"At some point, I worked up the courage to tell Michael that I don't want to testify. I remember silence on the phone for awhile," Robson said in Leaving Neverland (via Esquire). "He said, 'I understand it's really hard and it's tough to go through this with all of the media and everything, but we can't let them do this to us. We can't let them take us down.' Us, us, us."

Robson ended up turning to his mother, who told the star that "he should support his friend" or else Jackson might "end up in prison." Robson obliged, and in May 2005, he told the court he hadn't been abused by the pop star. Both his mother and wife, who arrived with him to the courthouse, were not yet aware of his alleged abuse.

Having a child changed his mind

Though Wade Robson hid his alleged abuse for years, the choreographer's perspective changed when his son, Koa (above right), was born in 2010. In an interview with Oprah Winfrey (via People), Robson admitted he'd probably still be keeping his secret if his son wasn't in the picture. He started seeing himself in his son, which pushed him to come forward.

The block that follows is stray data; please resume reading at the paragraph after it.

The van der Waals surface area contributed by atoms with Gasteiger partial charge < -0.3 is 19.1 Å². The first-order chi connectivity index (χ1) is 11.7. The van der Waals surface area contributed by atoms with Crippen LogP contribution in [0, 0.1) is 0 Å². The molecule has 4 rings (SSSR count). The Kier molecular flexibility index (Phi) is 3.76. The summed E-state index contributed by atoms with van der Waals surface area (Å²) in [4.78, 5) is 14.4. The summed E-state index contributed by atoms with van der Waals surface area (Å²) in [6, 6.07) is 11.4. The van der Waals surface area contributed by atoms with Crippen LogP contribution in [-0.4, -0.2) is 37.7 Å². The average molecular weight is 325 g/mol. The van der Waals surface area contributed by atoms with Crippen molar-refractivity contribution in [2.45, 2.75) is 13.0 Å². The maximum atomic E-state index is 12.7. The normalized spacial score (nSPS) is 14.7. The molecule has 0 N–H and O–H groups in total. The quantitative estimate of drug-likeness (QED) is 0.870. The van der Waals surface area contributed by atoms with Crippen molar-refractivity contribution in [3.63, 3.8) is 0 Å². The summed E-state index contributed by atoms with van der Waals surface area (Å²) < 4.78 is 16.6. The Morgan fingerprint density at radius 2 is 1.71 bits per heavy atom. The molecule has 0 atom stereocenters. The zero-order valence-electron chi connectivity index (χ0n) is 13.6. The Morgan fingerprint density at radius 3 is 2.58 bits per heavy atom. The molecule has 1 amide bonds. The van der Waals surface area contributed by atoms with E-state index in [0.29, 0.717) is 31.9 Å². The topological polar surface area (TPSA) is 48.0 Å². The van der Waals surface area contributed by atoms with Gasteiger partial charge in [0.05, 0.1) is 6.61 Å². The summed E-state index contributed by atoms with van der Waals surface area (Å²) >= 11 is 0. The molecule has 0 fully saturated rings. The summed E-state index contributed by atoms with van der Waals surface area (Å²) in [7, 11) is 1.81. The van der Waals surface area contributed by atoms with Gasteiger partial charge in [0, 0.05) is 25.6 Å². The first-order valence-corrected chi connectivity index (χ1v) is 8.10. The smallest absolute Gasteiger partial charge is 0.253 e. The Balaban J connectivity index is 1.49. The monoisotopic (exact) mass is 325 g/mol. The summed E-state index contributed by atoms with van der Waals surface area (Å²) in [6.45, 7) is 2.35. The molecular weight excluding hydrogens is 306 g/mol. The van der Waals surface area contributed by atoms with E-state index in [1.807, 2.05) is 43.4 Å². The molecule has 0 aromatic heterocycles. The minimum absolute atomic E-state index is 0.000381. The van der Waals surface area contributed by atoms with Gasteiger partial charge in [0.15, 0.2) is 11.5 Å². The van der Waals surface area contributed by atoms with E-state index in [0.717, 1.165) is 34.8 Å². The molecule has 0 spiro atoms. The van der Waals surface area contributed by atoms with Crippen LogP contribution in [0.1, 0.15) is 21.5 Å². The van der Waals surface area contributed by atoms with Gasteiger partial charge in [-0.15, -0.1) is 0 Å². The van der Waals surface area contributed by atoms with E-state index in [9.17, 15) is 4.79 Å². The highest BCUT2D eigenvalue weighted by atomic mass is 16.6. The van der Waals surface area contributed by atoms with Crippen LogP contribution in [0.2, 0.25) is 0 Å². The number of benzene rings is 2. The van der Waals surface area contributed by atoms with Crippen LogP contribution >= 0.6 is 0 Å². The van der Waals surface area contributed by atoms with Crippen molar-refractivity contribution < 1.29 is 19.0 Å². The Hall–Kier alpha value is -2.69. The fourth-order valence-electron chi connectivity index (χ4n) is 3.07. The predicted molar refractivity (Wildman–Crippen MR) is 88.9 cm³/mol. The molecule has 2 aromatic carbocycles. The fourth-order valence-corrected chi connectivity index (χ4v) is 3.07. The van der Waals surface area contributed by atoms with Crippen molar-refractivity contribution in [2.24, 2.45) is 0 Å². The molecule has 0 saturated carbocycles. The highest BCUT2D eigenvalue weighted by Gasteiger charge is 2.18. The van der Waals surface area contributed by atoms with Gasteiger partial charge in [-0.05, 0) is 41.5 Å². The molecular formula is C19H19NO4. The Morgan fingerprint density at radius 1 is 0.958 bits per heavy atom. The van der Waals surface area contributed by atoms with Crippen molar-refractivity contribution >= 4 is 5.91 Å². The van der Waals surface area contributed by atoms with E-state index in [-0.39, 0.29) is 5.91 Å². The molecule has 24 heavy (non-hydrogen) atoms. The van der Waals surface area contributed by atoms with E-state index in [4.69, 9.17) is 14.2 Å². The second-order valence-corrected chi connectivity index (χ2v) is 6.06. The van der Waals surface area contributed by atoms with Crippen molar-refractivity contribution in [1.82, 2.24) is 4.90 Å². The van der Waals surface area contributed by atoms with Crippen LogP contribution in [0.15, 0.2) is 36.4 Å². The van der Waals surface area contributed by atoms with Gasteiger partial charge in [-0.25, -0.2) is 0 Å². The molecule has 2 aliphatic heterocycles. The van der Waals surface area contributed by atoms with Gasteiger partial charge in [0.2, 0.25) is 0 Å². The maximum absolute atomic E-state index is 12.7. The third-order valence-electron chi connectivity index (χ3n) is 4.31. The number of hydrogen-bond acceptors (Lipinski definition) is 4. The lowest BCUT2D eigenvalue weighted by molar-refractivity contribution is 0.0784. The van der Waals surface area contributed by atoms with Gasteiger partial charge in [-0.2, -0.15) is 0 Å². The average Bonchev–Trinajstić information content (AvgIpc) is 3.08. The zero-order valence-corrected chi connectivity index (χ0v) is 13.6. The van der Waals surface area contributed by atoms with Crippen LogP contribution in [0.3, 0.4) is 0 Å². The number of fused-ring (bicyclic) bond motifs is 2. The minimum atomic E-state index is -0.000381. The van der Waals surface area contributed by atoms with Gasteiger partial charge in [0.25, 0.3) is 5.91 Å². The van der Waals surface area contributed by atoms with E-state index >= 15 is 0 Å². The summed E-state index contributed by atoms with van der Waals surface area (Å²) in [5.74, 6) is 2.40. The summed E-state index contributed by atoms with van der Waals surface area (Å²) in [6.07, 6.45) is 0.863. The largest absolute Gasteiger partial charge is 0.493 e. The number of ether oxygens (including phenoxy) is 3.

In Leaving Neverland (via Esquire), Robson explained how he started seeing images of the "sexual stuff that happened" between him and the pop icon as if it was happening to Koa. This helped him open up to his therapist for the first time.

"My immediate emotional reaction to having those images is just this rage and disgust and violent feeling," he said (via Esquire). "Like, I would kill anyone who did anything like that to Koa. What I started thinking was, how can I have such clear feelings—negative, horrible feelings—about the idea of that sexual stuff happening to Koa, but when I think about me and Michael, I don't feel anything."